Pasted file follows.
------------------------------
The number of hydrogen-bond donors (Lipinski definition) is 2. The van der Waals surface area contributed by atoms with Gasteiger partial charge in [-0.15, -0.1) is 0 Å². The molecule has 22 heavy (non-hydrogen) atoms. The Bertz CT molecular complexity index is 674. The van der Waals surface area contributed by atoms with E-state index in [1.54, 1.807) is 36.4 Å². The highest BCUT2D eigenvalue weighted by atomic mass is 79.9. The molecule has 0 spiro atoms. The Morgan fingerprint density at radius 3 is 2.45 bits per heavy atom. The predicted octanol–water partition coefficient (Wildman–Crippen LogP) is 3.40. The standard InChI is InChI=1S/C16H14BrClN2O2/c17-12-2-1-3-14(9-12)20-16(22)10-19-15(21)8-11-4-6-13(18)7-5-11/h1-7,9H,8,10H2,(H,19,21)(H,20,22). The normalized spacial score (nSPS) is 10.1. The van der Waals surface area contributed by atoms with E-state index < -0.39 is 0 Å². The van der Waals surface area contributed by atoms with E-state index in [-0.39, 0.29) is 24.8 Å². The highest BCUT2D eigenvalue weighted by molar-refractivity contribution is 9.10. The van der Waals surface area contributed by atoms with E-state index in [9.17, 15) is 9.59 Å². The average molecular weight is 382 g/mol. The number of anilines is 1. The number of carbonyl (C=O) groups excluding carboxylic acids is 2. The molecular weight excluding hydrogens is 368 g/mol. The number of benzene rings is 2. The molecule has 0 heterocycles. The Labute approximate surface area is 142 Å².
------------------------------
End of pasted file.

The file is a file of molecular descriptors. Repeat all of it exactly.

The number of hydrogen-bond donors (Lipinski definition) is 2. The van der Waals surface area contributed by atoms with Gasteiger partial charge in [-0.15, -0.1) is 0 Å². The molecule has 22 heavy (non-hydrogen) atoms. The Bertz CT molecular complexity index is 674. The van der Waals surface area contributed by atoms with E-state index in [1.54, 1.807) is 36.4 Å². The highest BCUT2D eigenvalue weighted by atomic mass is 79.9. The molecule has 0 spiro atoms. The Morgan fingerprint density at radius 3 is 2.45 bits per heavy atom. The predicted octanol–water partition coefficient (Wildman–Crippen LogP) is 3.40. The standard InChI is InChI=1S/C16H14BrClN2O2/c17-12-2-1-3-14(9-12)20-16(22)10-19-15(21)8-11-4-6-13(18)7-5-11/h1-7,9H,8,10H2,(H,19,21)(H,20,22). The normalized spacial score (nSPS) is 10.1. The van der Waals surface area contributed by atoms with E-state index < -0.39 is 0 Å². The van der Waals surface area contributed by atoms with E-state index in [-0.39, 0.29) is 24.8 Å². The highest BCUT2D eigenvalue weighted by molar-refractivity contribution is 9.10. The van der Waals surface area contributed by atoms with E-state index in [9.17, 15) is 9.59 Å². The average molecular weight is 382 g/mol. The number of anilines is 1. The number of carbonyl (C=O) groups excluding carboxylic acids is 2. The molecular weight excluding hydrogens is 368 g/mol. The number of benzene rings is 2. The molecule has 0 heterocycles. The Labute approximate surface area is 142 Å².